A simple way to stabilize most quadrature oscillators including
Martin's quadrature oscillator is to multiply each state variable by a
temporary variable:

  g = 1.5 - 0.5*(u*u + v*v)

where u and v are unit-amplitude quadrature oscillator outputs. The
correction does not need to be done very often, but this depends on
the oscillator algorithm and the precision of its state variables. The
variable g is a Taylor approximation of the exact normalization factor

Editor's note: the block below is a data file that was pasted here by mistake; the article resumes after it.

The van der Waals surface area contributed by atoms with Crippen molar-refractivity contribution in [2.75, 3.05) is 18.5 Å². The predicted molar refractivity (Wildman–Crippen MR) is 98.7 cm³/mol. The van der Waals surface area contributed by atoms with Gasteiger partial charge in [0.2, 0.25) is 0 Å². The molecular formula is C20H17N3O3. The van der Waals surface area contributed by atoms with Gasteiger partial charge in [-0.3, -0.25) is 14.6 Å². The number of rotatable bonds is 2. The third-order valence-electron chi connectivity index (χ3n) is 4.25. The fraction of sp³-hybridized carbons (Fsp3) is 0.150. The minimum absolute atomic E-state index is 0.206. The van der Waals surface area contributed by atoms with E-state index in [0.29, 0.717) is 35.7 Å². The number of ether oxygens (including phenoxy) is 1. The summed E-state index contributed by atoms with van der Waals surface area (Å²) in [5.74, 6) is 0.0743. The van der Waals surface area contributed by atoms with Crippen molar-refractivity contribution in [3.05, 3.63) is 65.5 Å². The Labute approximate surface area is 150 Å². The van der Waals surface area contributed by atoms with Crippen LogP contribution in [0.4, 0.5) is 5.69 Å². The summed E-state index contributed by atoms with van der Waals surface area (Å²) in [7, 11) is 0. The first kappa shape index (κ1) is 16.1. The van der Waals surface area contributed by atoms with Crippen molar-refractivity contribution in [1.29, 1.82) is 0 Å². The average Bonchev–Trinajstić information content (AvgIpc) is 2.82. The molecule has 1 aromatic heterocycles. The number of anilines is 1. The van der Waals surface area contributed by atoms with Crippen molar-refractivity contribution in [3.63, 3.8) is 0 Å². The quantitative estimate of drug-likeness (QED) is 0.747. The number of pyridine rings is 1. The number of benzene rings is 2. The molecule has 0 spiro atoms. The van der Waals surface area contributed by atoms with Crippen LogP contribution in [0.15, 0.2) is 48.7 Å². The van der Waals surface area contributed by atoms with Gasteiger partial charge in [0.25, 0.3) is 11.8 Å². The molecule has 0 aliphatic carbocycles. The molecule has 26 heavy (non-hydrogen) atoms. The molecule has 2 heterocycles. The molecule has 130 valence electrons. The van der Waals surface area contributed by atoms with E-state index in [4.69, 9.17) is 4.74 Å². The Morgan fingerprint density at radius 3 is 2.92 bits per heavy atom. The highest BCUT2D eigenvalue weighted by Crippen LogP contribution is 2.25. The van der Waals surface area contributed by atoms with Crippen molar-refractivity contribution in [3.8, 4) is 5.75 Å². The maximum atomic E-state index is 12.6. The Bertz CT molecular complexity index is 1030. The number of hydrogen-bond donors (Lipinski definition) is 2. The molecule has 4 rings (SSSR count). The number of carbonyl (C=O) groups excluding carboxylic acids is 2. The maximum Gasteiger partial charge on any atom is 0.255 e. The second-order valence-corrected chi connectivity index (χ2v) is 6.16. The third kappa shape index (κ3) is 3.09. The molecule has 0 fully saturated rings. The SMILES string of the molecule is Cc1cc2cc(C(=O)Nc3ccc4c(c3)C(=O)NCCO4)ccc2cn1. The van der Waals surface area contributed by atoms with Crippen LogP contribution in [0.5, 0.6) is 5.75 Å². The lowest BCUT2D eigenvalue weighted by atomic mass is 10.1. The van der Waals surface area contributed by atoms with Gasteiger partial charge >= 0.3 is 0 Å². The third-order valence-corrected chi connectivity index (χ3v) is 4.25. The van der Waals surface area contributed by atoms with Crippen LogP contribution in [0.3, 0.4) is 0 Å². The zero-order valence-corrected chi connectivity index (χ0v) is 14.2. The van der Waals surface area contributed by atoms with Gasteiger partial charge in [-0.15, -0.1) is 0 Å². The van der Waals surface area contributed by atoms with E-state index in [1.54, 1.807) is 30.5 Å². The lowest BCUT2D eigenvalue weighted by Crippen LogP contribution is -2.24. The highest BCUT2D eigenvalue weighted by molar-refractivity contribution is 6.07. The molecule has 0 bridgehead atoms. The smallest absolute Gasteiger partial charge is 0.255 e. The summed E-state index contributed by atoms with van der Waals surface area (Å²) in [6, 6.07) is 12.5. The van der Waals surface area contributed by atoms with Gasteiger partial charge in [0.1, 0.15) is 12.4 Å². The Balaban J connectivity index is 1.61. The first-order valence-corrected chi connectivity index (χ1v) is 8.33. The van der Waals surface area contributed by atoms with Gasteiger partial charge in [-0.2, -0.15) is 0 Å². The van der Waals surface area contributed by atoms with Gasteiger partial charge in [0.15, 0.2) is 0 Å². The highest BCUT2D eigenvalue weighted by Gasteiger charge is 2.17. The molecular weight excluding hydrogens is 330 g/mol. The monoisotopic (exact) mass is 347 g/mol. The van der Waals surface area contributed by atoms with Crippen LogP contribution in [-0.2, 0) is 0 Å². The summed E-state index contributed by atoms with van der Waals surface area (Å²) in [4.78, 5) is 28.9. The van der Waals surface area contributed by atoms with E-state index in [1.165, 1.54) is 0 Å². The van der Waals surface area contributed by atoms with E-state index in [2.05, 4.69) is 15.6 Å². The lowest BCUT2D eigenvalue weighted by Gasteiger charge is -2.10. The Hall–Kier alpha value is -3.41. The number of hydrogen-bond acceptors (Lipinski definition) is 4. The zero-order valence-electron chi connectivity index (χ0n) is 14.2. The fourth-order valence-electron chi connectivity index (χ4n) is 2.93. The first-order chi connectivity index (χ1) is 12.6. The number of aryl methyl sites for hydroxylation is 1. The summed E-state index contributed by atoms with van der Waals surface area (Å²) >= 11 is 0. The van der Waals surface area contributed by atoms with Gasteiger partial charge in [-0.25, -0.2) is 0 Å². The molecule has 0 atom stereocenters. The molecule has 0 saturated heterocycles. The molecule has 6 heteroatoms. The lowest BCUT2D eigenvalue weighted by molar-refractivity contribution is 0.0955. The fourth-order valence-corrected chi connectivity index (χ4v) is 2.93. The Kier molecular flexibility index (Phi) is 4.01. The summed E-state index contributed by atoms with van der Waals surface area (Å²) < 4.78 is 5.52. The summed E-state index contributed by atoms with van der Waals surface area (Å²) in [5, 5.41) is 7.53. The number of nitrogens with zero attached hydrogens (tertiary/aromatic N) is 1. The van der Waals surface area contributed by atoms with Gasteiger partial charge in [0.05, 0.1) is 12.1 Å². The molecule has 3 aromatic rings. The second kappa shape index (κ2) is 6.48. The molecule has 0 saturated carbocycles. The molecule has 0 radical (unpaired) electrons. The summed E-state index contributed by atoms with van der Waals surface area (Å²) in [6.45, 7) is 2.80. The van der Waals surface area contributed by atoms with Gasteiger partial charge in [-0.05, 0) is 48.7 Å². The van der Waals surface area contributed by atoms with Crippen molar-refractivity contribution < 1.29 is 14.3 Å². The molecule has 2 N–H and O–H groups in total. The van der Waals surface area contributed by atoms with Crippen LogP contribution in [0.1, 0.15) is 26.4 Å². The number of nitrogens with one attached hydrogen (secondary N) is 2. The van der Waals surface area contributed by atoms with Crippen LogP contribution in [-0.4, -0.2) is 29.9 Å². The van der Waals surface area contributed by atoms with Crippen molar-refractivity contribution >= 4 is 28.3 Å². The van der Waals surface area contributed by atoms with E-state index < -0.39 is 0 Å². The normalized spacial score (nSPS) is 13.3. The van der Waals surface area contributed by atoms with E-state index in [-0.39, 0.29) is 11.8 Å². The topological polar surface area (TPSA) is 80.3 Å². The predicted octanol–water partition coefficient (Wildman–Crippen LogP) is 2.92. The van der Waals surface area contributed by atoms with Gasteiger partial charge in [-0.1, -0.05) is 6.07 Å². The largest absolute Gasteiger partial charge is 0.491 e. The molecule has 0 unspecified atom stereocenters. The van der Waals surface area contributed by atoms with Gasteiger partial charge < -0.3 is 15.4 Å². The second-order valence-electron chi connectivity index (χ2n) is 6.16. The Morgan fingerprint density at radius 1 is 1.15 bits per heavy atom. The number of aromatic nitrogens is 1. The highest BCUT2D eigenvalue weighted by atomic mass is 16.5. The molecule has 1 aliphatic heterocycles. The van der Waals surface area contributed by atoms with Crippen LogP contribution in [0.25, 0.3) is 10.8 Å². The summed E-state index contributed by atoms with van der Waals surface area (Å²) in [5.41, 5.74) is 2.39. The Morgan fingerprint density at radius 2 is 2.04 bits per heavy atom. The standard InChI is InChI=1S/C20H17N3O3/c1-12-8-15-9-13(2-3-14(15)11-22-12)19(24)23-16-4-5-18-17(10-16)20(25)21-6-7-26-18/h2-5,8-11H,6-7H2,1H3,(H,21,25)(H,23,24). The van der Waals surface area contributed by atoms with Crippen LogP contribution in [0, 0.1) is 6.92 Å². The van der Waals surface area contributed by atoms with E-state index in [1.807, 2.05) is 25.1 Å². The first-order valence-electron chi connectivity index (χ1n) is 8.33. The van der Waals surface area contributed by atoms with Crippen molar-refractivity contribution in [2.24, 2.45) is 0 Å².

1/sqrt(u*u + v*v) about u*u + v*v = 1. The Taylor approximation can
only lead to oscillator blow-up if u*u + v*v >= 4, and otherwise
corrects the sinusoid amplitude to 1 or below. For u*u + v*v < 2 the
correction brings the amplitude closer to 1. An amplitude error of -92
dB or less will already be corrected to below the quantization error
of double precision floating point state variables, so the
stabilization method need not be more complicated.

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